By the thousands, people who thought they were uniquely clever called it March Madness, and just as many with long memories wagged their fingers with talk of some year in the past century when it snowed in April. But for most people in the Washington region, Monday’s late-season snowfall was a pain in the tuchis.

It felt like winter’s afterthought, a belated delivery of something most people dread in the heart of the season and few were ready to entertain after three cold, dreary months bereft of noteworthy snow.

Even many school children, who draw double delight in the stuff when it shuts down their classes, were robbed of that pleasure because they already were on spring break.

After a frosty start to the day on Tuesday, temperatures were forecast to roll up toward 50 degrees, consigning the remaining snow to the storm sewers. Winter-weary weather watchers said they now believe only what they see for themselves.

“Every time this winter when they’ve predicted something, it’s never occurred,” said Drucie Andersen of McLean, recalling the warning of a major snowstorm a couple of weeks ago. “After that last one, they kind of lost their street cred.”

On Monday morning, the “wintery mix” she expected instead dropped more than three inches of snow on her daffodils.

Up to six inches of snow was reported west and north of the District. Reagan National Airport had more than one inch of snow for the first time since January 2011. Power outages, the best bellwether of any local storm’s muscle, were no greater than the number on any sunny day.

A crash Monday morning in the Glenn Dale section of Prince George’s County killed two men, though authorities were still trying to determine whether the accident was related to the snowy weather.

Two of the big school systems — in Fairfax and Montgomery counties — were among several already closed for spring break. In Prince George’s, officials pushed back the start of the school day by two hours, as did public schools in Culpeper, Spotsylvania and Stafford counties.

Nick Peters of Severna Park said his drive into Washington wasn’t bad once he got west of the snow-covered highway outside Annapolis. In Middleburg, Va., Jennifer McCloud rejoiced, “I don’t have to slog into town and deal with the slush and the mush.”

The snow was not expected to affect Washington’s renowned cherry blossoms.

“The good thing is we did get a cold snap,” said Carol Johnson, a National Park Service spokeswoman. “So the blossoms aren’t out, which means that the snow won’t knock the blossoms off.”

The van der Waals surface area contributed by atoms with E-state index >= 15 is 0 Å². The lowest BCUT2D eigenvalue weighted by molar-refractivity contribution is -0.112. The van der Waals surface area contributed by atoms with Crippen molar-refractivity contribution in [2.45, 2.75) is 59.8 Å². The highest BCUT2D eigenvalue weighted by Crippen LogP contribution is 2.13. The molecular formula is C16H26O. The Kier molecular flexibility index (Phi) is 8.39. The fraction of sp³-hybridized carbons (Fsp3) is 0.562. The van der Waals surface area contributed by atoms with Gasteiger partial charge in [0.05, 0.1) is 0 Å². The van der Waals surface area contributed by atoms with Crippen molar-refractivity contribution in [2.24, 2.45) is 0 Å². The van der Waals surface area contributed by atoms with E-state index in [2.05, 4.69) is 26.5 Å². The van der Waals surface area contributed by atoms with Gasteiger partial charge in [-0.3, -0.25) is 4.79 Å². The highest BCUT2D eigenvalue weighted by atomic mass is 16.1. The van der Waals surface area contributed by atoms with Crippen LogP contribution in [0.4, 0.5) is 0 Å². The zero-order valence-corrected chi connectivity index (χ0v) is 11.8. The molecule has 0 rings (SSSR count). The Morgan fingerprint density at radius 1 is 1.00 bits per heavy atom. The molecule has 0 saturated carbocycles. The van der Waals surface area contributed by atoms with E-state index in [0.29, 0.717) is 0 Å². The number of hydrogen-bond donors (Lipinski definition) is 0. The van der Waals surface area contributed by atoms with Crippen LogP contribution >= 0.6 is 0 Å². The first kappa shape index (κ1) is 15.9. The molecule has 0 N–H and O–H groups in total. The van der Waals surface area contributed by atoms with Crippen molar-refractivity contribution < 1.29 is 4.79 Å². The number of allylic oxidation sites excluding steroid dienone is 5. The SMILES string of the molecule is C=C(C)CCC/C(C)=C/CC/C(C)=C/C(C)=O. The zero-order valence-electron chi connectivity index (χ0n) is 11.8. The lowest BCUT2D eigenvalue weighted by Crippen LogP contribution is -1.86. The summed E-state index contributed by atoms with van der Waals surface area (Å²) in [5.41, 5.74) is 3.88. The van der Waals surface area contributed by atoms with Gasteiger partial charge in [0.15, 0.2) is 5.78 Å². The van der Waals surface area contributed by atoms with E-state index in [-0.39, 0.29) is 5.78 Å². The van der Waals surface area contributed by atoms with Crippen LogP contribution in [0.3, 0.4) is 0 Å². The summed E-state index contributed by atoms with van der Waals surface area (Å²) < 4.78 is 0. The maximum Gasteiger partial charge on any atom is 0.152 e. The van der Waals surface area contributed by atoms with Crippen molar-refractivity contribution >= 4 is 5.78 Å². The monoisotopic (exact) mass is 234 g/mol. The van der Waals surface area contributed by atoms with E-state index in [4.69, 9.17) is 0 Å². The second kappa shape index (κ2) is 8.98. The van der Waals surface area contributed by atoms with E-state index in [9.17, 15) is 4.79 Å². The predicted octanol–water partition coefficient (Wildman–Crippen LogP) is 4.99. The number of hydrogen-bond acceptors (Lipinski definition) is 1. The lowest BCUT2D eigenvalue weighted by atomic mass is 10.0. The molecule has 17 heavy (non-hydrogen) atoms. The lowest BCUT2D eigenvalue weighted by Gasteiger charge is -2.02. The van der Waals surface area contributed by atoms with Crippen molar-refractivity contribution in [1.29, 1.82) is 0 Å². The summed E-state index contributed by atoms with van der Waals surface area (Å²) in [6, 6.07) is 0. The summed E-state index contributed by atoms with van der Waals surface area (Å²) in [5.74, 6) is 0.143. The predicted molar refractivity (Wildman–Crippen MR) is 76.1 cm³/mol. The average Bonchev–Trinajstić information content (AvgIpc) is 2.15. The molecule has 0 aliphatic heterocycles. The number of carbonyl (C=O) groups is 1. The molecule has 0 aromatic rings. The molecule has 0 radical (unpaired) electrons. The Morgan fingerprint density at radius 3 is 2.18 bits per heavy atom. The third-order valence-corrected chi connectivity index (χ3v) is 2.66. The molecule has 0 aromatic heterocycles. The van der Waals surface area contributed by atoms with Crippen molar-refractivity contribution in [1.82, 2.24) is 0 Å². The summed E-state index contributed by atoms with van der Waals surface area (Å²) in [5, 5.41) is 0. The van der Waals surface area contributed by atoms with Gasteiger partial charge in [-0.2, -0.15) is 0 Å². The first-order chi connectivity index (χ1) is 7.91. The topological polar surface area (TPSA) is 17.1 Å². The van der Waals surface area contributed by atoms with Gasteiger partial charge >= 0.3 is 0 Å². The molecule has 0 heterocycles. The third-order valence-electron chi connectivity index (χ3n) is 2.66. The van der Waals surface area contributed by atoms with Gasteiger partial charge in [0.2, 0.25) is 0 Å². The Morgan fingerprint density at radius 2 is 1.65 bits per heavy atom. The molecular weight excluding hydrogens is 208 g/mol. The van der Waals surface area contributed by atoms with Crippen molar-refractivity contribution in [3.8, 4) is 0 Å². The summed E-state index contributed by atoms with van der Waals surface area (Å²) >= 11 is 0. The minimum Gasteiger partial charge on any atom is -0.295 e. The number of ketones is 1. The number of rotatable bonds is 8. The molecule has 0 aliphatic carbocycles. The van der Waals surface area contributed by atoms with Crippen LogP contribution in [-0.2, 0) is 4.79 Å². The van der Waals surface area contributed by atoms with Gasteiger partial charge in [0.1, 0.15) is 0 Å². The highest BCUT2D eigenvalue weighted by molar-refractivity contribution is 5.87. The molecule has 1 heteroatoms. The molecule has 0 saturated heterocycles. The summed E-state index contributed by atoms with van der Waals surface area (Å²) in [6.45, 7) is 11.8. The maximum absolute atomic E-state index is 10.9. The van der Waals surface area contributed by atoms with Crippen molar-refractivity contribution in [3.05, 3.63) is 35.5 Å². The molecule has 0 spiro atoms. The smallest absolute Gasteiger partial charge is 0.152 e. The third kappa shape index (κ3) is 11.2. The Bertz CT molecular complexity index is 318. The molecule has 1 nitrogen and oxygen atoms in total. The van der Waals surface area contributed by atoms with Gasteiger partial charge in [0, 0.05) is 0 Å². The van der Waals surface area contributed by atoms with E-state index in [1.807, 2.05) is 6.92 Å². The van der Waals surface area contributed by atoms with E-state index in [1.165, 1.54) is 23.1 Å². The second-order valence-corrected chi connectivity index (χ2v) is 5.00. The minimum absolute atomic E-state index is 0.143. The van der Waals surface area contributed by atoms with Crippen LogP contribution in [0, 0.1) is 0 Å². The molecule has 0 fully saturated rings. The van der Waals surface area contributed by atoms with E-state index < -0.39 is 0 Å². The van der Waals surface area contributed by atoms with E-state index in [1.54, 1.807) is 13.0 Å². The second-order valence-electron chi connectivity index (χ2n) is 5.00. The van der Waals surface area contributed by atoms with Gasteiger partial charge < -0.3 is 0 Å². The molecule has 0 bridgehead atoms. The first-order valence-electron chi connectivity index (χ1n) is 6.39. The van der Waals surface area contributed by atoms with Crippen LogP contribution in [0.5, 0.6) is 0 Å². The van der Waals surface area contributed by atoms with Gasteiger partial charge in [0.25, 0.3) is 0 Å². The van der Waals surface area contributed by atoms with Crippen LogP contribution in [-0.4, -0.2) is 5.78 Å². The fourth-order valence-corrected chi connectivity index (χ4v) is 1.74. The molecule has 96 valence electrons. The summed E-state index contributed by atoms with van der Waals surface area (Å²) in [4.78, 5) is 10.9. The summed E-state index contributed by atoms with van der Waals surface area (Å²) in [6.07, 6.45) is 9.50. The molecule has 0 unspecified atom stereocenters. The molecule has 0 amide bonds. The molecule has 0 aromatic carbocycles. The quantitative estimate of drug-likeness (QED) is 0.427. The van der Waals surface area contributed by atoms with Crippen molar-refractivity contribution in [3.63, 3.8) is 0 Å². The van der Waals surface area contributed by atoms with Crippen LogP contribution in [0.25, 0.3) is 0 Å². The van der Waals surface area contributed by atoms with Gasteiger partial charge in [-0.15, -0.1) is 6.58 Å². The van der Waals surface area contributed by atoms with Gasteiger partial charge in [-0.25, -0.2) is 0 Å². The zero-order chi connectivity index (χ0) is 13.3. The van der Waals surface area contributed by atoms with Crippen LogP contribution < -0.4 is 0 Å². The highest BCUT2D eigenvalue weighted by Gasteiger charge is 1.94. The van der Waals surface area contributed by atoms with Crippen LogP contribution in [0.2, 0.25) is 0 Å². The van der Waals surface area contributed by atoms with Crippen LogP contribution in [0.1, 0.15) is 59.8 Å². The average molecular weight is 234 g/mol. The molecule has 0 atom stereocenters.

She said the Park Service is sticking with its prediction that blossoms will be at their peak from April 3 through April 6.

“It’s really very, very hard to predict,” Johnson said.

The snow should all be but a memory by Friday, when the Nationals take on the New York Yankees in an exhibition game that will shake the winter cobwebs out of Nationals Park.

Not so fast, say those with a long memory, who remember a snowy ballgame in April, 26 years ago. That was during baseball’s very long winter in Washington, those years without a team when benevolent major league nines dropped in for guest appearances.

In 1987, it was the Phillies and the champion New York Mets, headed north from spring training, who stopped at RFK Stadium for a charity exhibition game.

Like Monday, the forecast that April 5 was for a cold, wet day.

The newspaper said, “Going on 16 years after it left for Texas, baseball is back. Unfortunately, winter is too, but organizers believe the two can coexist for a day at RFK Stadium.”

The organizers proved wrong.

There were 38,437 people in the stands and snow flurries in the air as the two teams trudged from the relative warmth of their dugouts. The fans’ show of support took on civic significance, for the previous autumn Washington had been the only city in the country that had higher television ratings for a Redskins “Monday Night Football” game than for the seventh game of the World Series.

Ted Lopatkiewicz of McLean, now 60, was one in the shivering throng.

“It snowed and it snowed,” he recalled Monday. “They made it to the fifth inning.”

Called after that, it went down in the preseason baseball books as a 1-0 win for the Mets. It went down in the weather books as one of those days when it snowed in Washington in April.

William Branigin, Mike DeBonis, Susan Svrluga, Ovetta Wiggins, Michael E. Ruane, Robert Barnes and Matt Zapotosky contributed to this report.